The architects Herzog & de Meuron designed an unusual space for Schaulager. Their task was to design a warehouse for the open storage of contemporary art that had optimal climatic conditions and was available by appointment. The building was also intended to be a site for conservation, research and dissemination. Rather than an anonymous warehouse, the spacious building was to be conceived so as to produce a specific and unique place.
The goal was to create a warehouse for works of contemporary art that would occupy considerably less space than they would in a museum context thanks to being hung more closely together on the walls and placed more closely together on the floor. The art stored under optimal climatic conditions in this way should be accessible by appointment. There would also be several purpose-built exhibition spaces for installations whose extraordinary dimensions or technical challenges meant they could not be exhibited optimally in the Museum für Gegenwartskunst Basel (Museum of Contemporary Art). Offices and workshops, an auditorium and the necessary facilities for loading and unloading artworks complete the programme for the space.
In their first sketches, the architects tried to reduce and concentrate the idea of storage as directly as possible into a single vertical and horizontal plane. An enormous wall would have held all the wall-based works, hung immediately next to one another as in a second-hand store; the other works of art would have been distributed on the floor without any partition walls. The vertical and horizontal storage would have allowed for an overall view of the collection at a glance. Technical and curatorial considerations of maintenance and transport soon sent the project in a different direction: it became clear that a normal warehouse with stable floors and walls and a great span width provided the greatest advantages and, paradoxically, would also offer the most flexibility.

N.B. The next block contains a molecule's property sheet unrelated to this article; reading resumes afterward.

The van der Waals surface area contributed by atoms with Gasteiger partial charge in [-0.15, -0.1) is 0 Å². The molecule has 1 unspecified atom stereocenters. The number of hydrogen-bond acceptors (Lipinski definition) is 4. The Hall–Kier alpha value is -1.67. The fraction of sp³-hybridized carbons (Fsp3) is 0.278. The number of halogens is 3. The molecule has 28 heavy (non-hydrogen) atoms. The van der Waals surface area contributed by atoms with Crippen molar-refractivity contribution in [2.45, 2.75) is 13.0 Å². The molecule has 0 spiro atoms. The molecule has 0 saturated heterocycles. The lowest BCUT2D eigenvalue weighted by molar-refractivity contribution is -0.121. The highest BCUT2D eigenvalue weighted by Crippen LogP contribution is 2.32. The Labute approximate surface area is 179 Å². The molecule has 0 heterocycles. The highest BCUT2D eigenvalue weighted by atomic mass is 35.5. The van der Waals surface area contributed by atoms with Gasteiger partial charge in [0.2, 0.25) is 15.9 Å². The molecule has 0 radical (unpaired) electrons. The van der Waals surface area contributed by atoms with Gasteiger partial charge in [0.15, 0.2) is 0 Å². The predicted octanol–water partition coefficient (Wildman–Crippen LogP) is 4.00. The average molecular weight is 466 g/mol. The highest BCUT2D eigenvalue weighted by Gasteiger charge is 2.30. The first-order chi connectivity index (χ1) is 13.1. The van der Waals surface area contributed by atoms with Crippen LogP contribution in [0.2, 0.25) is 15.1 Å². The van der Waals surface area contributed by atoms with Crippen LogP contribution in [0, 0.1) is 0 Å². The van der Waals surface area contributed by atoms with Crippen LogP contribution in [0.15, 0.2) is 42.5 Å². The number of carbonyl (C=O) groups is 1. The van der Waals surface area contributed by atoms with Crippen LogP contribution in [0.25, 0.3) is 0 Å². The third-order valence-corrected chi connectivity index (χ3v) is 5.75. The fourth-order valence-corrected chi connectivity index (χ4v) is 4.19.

Subsequently, the architects of Herzog & de Meuron sought to develop an architectural concept that would express the idea of storage and stacking on floors in a visual way as well: as something lasting and stable in contrast to today's aesthetic of computer-controlled warehouses and the inevitable light-construction materials. The heavy outer walls were built up in layers and their outer surface scratched. The walls thus exposed the pebbles excavated for the building. These material layers were not only a simple and visual expression of weight and storage but also, as a result of their great inertia, an essential factor in the climate control of the warehouse interior.
The external form of the warehouse is derived very pragmatically from the geometry of the interior storage arrangement and the minimum distances from the edge of the lot as established by the building code. The result is a polygonal building which looks as if it had been extruded from the material obtained on site and the ground. On the side facing Emil-Frey-Strasse, the polygon is somewhat indented, creating a kind of forecourt, so that the entrance side is visible from a great distances. This entrance appears to be guarded by a small building with a gabled roof, built of the same earthy material as the warehouse. Together, the small gatehouse and the indented side of the warehouse form a courtyard-like space which radiates urbanism and publicness. Schaulager is thus not simply an anonymous warehouse somewhere on the urban periphery, but rather a place that is usually quiet but nevertheless active and self-confident, expanding the public dimension of the city of Basel to the south, towards the new district of Dreispitz/Münchenstein. The public, urban character of this new place is reinforced by the two large LED displays in the entrance hall, which are intended to display for the outside world images that have been commissioned from artists by Schaulager.